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Old 08-03-2015, 05:55 PM   #1
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Renogy Solar systems

I just spent the last half hour chatting with one of their salesmen. I had a couple of questions about this kit:

Amazon.com: RENOGY® Solar Panel Starter Kit 400W Mono: Four 100W Mono Solar Panel UL 1703 Listed+One 30Amp PWM Charge Controller+Three Pair of MC4 Branch Connector+One Pair of 20Ft Adaptor Kit with Male and Female MC4 Connector+ Four Sets of Z Bracke

I want to hook it up to two 100 amp/hour batteries. According to him this kit should work fine but... There is always a but isn't there, LOL! To quote him:

"
RepresentativeThat 400W system should be fine, just keep in mind that that charge controller is positively grounded so if your vehicles batteries are negatively gounded then make sure not to use the DC load out terminal directly from the charge controller because it can cause some problem"
He then told me if I didn't want to worry about that problem I could use this system

400 Watts 12 Volts Monocrystalline Solar RV Kit | Renogy Solar

This system uses a negative ground but costs $155.00 more.

My question is it worth the extra cost? Seems both will do the same thing and both come with 20 feet of wire so the panels can be moved around.

Jim
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Old 08-04-2015, 07:52 AM   #2
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Save your money, The Positive ground will work just fine.

Its not really a "Positive Ground", i.e. when you and I read this, we immediately think " OMG, if we hook this up, we'll short out the battery". Wrong.

Most Solar controllers have the ability to not only charge the battery, but they can also turn loads on/off. The "LOAD" terminals on the controller can be programmed to turn on/off by time-of-day and/or battery voltage. This is great if your off grid and unattended. i.e. If its 11pm or the battery voltage is getting low, the controller can open the "LOAD" s terminal to disconnect the loads and keep from discharging the battery.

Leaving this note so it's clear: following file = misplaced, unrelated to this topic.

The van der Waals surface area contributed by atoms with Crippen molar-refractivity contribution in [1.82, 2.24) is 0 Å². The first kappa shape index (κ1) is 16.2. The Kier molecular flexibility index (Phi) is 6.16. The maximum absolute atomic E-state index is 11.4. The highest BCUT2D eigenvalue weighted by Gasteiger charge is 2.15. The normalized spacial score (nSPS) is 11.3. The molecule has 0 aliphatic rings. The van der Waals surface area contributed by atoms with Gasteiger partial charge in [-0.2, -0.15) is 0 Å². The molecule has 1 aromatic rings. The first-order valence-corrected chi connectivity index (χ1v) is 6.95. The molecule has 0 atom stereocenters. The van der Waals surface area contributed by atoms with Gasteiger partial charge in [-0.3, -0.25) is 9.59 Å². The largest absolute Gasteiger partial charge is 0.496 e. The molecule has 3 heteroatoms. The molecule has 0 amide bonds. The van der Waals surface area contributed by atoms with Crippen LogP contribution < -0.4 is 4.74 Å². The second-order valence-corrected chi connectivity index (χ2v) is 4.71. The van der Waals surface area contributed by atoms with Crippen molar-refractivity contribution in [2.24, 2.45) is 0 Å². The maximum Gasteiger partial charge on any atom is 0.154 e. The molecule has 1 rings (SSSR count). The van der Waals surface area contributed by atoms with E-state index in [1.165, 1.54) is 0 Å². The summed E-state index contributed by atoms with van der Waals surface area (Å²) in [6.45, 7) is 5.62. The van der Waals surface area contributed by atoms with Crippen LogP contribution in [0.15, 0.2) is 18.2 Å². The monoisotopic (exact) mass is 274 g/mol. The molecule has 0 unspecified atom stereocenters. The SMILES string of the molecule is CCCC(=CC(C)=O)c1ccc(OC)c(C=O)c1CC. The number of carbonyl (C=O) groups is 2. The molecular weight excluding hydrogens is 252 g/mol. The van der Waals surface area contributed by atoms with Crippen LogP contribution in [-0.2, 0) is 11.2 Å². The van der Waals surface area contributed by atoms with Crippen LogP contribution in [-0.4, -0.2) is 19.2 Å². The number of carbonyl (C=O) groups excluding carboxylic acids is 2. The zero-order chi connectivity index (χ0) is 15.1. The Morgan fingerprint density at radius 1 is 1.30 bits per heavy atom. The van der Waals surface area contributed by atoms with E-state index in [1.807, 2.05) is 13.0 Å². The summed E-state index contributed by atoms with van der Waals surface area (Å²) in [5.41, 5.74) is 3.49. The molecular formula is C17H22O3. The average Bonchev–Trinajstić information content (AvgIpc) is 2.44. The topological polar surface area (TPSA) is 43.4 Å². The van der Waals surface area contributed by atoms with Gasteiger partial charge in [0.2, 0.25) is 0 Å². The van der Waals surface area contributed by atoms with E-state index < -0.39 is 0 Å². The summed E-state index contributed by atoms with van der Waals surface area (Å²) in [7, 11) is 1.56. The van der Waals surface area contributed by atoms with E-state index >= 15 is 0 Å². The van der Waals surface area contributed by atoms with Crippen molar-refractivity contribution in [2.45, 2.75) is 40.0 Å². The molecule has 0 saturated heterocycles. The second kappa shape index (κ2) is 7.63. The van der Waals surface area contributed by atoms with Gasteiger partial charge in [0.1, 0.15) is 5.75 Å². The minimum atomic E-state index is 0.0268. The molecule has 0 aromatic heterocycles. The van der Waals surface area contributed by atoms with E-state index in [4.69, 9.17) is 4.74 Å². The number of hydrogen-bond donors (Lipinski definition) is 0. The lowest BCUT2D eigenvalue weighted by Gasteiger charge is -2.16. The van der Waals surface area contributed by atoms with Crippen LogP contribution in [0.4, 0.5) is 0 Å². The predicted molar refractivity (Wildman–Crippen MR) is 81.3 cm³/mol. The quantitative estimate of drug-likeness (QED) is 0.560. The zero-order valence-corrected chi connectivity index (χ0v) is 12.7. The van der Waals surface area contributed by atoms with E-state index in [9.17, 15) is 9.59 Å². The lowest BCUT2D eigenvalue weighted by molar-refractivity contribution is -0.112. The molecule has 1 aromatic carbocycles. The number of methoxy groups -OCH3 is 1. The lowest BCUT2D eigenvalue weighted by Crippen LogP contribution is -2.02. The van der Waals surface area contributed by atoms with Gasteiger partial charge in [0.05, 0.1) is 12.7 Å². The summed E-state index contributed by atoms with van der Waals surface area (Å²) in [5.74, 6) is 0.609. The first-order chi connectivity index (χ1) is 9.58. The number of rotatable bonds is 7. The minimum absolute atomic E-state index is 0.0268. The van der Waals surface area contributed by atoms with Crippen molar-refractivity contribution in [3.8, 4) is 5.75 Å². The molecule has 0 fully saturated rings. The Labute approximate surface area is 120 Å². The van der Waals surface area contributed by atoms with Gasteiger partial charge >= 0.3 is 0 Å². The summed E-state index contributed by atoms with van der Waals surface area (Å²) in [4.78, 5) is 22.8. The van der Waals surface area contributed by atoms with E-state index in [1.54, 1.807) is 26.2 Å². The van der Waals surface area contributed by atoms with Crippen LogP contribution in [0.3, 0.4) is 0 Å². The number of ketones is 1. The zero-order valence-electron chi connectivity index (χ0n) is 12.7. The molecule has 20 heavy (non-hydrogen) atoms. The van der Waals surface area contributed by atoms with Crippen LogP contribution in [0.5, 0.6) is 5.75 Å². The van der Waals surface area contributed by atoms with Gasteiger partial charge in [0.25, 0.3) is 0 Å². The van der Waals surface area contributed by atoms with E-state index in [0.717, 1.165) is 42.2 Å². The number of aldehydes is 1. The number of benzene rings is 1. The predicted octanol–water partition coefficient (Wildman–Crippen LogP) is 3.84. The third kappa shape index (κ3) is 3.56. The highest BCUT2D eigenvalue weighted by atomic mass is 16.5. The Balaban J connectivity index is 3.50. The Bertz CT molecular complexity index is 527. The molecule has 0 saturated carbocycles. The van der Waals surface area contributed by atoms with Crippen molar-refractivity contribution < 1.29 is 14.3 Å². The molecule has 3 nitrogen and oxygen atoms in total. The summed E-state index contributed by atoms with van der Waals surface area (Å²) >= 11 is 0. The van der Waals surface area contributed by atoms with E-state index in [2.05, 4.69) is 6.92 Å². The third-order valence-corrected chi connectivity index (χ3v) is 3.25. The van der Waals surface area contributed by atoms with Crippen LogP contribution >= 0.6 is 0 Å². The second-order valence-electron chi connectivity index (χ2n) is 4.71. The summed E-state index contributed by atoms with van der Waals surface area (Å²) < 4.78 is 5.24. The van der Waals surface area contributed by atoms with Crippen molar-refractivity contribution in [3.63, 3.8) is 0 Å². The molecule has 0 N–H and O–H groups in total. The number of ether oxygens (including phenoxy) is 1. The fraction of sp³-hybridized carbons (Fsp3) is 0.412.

The "Positive" or "Negative" ground refers to how a particular controller switches the "LOAD" terminals on/off.

Negative Common system - Automobiles, RVs, etc.
The on/off switch is on the positive side of the load and applies the PLUS to the load. The negative side of the loads are all common and connected together, and they all connect to the batteries negative terminal all the time.

Positive Common System - The on/off switch is on the negative side of the load and applies the MINUS to the device to turn it on. The plus sides are common and connected together and they are connected to the batteries plus terminal all the time.


SO, WILL a POSITIVE GROUND CONTROLLER SHORT OUT THE BATTERY??

Answer, NO. If you did connect something to the LOADS terminal, the worst that will happen is that the controller will not be able to turn the load off, because the vehicles common ground will be supplying the negative side of the battery instead of the controller.

Odds are, you will not be connecting anything to the "LOAD" terminals on the controller. I've been trying to think of what someone would use the "LOAD"s terminals for in a MH, I can't come up with any.

However, if you decide to use the "LOAD" feature for something in your MH, use a small relay, i.e. the LOAD terminals will energize the relay, then use the relays contacts to apply the "positive" to your load.
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Old 08-04-2015, 10:47 AM   #3